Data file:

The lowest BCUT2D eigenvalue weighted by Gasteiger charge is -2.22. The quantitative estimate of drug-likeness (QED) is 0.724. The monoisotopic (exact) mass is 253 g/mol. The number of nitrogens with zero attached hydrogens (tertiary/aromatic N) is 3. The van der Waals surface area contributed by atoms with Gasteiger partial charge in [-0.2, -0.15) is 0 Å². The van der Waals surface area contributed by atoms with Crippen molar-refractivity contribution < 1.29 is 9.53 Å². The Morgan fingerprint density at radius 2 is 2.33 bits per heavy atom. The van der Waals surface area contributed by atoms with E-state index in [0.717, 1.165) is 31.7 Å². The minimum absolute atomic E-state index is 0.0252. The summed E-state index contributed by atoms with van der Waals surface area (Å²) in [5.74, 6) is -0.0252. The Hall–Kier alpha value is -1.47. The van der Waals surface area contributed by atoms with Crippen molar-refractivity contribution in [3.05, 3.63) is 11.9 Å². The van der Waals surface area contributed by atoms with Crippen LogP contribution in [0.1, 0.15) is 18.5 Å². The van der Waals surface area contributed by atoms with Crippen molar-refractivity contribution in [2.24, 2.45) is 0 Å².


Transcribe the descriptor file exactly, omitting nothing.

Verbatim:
The lowest BCUT2D eigenvalue weighted by Gasteiger charge is -2.22. The quantitative estimate of drug-likeness (QED) is 0.724. The monoisotopic (exact) mass is 253 g/mol. The number of nitrogens with zero attached hydrogens (tertiary/aromatic N) is 3. The van der Waals surface area contributed by atoms with Gasteiger partial charge in [-0.2, -0.15) is 0 Å². The van der Waals surface area contributed by atoms with Crippen molar-refractivity contribution < 1.29 is 9.53 Å². The Morgan fingerprint density at radius 2 is 2.33 bits per heavy atom. The van der Waals surface area contributed by atoms with E-state index in [0.717, 1.165) is 31.7 Å². The minimum absolute atomic E-state index is 0.0252. The summed E-state index contributed by atoms with van der Waals surface area (Å²) in [5.74, 6) is -0.0252. The Hall–Kier alpha value is -1.47. The van der Waals surface area contributed by atoms with Crippen molar-refractivity contribution in [3.05, 3.63) is 11.9 Å². The van der Waals surface area contributed by atoms with Crippen LogP contribution in [0.1, 0.15) is 18.5 Å². The van der Waals surface area contributed by atoms with Crippen molar-refractivity contribution in [2.24, 2.45) is 0 Å².